Well, as we’ve discussed open-ended questions take longer for respondents to answer. So, the more open questions your survey contains the fewer questions you should ask overall.

How do I know how long my survey takes?

There’s no one-size-fits-all answer here, you’ll need to do a test run of the survey. And we’d recommend you don’t do this yourself, as you’ll be able to anticipate each question and respond in a quicker time.

Send a test version of your survey to some friends or colleagues and ask them to carefully consider each question as a respondent would.

Tally up the time it took for each of them and divide it by the number of participants to find the average time it would take to complete your survey.

How to increase survey completion rates

Everything we’ve covered so far will help you to increase your survey completion rate. But, here are a few extra tips to help motivate respondents to reach the end of your survey:

Use lead magnets: Create lead magnets (such as a free tool or premium content), and give access to these upon completion of your survey.

Offer an incentive: Offer a monetary incentive or some form of promotion to respondents who complete your survey.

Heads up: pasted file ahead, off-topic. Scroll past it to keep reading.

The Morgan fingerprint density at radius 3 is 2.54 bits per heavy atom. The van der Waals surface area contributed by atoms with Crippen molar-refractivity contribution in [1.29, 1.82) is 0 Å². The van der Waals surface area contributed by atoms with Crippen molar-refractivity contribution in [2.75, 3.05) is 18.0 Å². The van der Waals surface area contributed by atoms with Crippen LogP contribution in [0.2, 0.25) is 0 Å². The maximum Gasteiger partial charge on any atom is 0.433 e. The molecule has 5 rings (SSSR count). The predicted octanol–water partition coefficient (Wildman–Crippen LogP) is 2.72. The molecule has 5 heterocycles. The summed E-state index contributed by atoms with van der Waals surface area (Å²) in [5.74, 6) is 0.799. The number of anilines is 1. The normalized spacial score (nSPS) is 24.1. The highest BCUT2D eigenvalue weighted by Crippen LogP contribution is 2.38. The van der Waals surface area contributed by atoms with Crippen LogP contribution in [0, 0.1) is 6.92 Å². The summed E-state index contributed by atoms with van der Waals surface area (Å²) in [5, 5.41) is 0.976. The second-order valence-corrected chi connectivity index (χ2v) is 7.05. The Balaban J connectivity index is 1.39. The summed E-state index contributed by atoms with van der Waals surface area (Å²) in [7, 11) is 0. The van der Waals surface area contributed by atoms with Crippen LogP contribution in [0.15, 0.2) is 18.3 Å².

Improve your survey design: Ensure the visual design of your survey is up to scratch to keep respondents interested.

Use interactive question types: Using the same survey question types over and over again can be boring for respondents. Switching to more interactive types like sliders and scales can make surveys feel less stale.

If your completion rates are high but you’re struggling to collect the data you need, take a look at these tips for increasing survey response rates.

Wrapping up

So, how many questions should a survey have? Based on these findings, we recommend that you have a maximum of 40 questions when conducting online surveys. This will help ensure that respondents finish the survey and provide you with accurate results in a reasonable time.

Our best tip is to create separate survey pages and split your questions into topics across those pages. It’s important to keep in mind that the more pages a survey has, the longer it will take to complete and the more likely it is that respondents will drop out.

We’d recommend including a progress bar so respondents have a visual representation of how many pages they have left. This can go a long way in keeping them motivated and engaged.